James Needham is a watched man.
On a recent day, whenever he got within a couple of feet of the aquarium glass, a crowd formed just on the other side.
Lunker bass and catfish followed his every move with intense, lidless stares, rhythmically opening and closing their gaping mouths.
Needham, a compact, friendly man, smiled his ready smile and just shook his head.
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“They are so cotton-pickin’ spoiled,” he said.
Needham has had plenty of time to build a loyal following at the Bass Pro Shops Outdoor World aquarium in Concord, a delightful hidden treasure for University City families and piscophiles (fans of fish).
He helped open the gigantic 23,000-gallon tank in 1999. Under his attentive care, about 40 percent of the original fish are still swimming past captivated visitors.
Even on a weekday morning, the aquarium attracts a small crowd. It’s a natural for moms and dads looking for a place to bring the kids. But there’s also no shortage of anglers muttering under their breath, “Wow, look at the size of that largemouth!”
Best of all, the display is free to the public. Finding it takes a little persistence, however.
The tank is at the far back of the vast Bass Pro Shops store in Concord Mills mall, about 10 minutes from UNC Charlotte, just off I-85 at Exit 49.
This fresh-water aquarium specializes in game fish species native to the Carolinas, particularly such warm-water fish as bass, crappie, sunfish and catfish. Some are huge, a fisher’s dream catch. In fact, Needham explained, that’s where many of these fish came from.
“Fisherman can donate their catch to the aquarium, and that’s how we got some of them,” he said.
In 2009, a South Carolina angler made national news when he donated a catfish weighing more than 100 pounds to the aquarium. It was only ounces smaller than the state record – big enough, one blogger wrote, “to eat my toddler.”
Moving the fish required a major logistical operation, and Needham provided transportation in a special tank in the back of his pickup truck.
The aquarium’s main viewing area is the vast expanse of glass in the front, where the fish gather to ogle Needham and cruise majestically back and forth. The best viewing spots, though, are hidden at each end.
The round viewport at the tank’s far left is my favorite. When I visited, two little boys had their noses pressed to the glass there, fascinated by the long-nosed gars, prehistoric-looking fish with toothy snouts. Jethro, one of the gars, is the oldest fish in the aquarium, Needham said.
Recently retired from his work as an emergency medical technician, Needham is like a doting parent in his role as Bass Pro Shops’ aquarist. He dons a wet suit to clean the tank, being very careful about the diet of his fish, and knowing every fish by name.
“We feed them a diverse and healthy diet,” Needham said, “With gel food, dry food, shrimp. I really need to watch their fat levels. The only time they get gold trout, which are really fatty, is for Thanksgiving and Christmas.”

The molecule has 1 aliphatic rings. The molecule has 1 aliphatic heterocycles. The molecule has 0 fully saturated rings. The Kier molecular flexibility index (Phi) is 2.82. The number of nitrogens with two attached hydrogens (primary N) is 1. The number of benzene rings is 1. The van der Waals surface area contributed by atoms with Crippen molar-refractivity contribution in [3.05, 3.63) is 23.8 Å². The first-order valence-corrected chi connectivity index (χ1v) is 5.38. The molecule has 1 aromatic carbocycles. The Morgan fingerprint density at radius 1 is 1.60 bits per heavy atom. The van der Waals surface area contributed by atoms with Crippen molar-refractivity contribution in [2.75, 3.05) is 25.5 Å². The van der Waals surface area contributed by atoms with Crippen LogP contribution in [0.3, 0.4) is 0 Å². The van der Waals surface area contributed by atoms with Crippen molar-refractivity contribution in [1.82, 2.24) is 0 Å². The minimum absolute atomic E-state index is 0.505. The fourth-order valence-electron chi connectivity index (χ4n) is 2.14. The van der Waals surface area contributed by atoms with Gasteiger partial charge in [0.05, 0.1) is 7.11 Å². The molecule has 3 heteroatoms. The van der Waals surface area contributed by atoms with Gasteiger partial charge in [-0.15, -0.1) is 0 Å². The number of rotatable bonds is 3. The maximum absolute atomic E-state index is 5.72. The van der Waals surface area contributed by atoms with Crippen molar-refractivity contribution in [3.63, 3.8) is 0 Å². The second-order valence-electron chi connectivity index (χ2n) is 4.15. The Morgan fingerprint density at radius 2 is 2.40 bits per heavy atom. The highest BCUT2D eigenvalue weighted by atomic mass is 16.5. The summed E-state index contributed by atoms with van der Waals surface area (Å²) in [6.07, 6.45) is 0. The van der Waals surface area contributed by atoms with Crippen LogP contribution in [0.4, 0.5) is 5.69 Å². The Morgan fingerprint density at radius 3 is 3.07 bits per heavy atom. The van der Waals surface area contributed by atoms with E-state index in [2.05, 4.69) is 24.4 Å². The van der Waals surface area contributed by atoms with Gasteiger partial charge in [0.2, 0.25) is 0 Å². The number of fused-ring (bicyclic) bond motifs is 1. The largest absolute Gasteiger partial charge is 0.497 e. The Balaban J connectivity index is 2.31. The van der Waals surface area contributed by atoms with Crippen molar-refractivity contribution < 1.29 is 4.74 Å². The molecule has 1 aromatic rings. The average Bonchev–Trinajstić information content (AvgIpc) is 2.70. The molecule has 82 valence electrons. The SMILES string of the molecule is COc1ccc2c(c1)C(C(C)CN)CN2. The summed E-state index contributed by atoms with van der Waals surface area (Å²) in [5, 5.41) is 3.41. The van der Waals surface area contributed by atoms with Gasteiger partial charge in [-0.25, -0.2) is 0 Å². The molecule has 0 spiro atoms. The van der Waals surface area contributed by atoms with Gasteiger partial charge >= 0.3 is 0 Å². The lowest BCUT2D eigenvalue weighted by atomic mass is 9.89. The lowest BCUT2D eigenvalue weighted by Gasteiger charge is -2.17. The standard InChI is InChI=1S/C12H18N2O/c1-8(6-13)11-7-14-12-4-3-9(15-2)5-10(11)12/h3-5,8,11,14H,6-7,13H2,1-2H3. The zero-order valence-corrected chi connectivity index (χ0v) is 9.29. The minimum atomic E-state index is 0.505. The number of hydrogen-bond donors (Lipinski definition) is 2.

With their good diet and conscientious care, the fish usually behave pretty well, but not always.
“These are wild fish,” Needham said, “and we will have a few skirmishes from time to time. Feeding frenzy can take place, too.
“There was one time when a crappie gobbled down a minnow, and a big old bass gobbled down the crappie, just like that.”
Needham also pays attention to the health of the fish, especially his older charges. Sadly shaking his head, Needham tells me one old walleye “has got cataracts real bad.” Then the aquarist got a far-away glint in his eye.
“Hmm, maybe I need to go up to Lake James and catch a couple more,” he said.
As an EMT Needham even took fish to the operating room.
The aquarium project draws on technical support from N.C. State University and the University of Florida, as well as North Carolina’s Wildlife Resources Commission, a state agency.
In one memorable case, Needham drove a gigantic donated bass to N.C. State for surgery, after its jaw was torn when it was held up for photos. Using a piscatorial operating table, veterinary surgeons were able to repair the damage as he watched.
Needham is especially proud of some unusual residents in the tank this year. By carefully helping them adapt to fresh water, he has introduced two red drums and a black drum, popular North Carolina saltwater game fish.
He’s named the adapting fish in honor of famous brands of percussion instruments beloved by rock ’n’ roll bands: One of the red drums is called “Ludwig,” after a classic brand of drum sets.
Many saltwater fish can adapt to fresh water, he said, even the nasty tempered bull shark. (Let’s hope none of those finds its way to Lake Norman.)
Needham is not concerned about a potential competitor, a 30,000-square-foot saltwater Sea Life aquarium planned for Concord Mills. Construction is expected to begin next month in the former site of the NASCAR Speedpark. That aquarium is scheduled to open in spring 2014.
The new aquarium will be created and managed by Merlin Entertainments, a United Kingdom-based firm best known for its global network of such classic tourist temptations as Madame Tussaud’s, Legoland and other attractions, including spa-type resorts and spooky restored dungeons, as well as aquariums.
“They will be salt water,” Needham said. “We’ve got native fresh water fish.”
Although Needham didn’t point it out, Sea Life will charge admission, while Bass Pro’s tank is free. Of course, you can pay all you’d like to purchase just about any conceivable lure, line, hook or sinker at Bass Pro’s fishing section, located conveniently right next to the tank.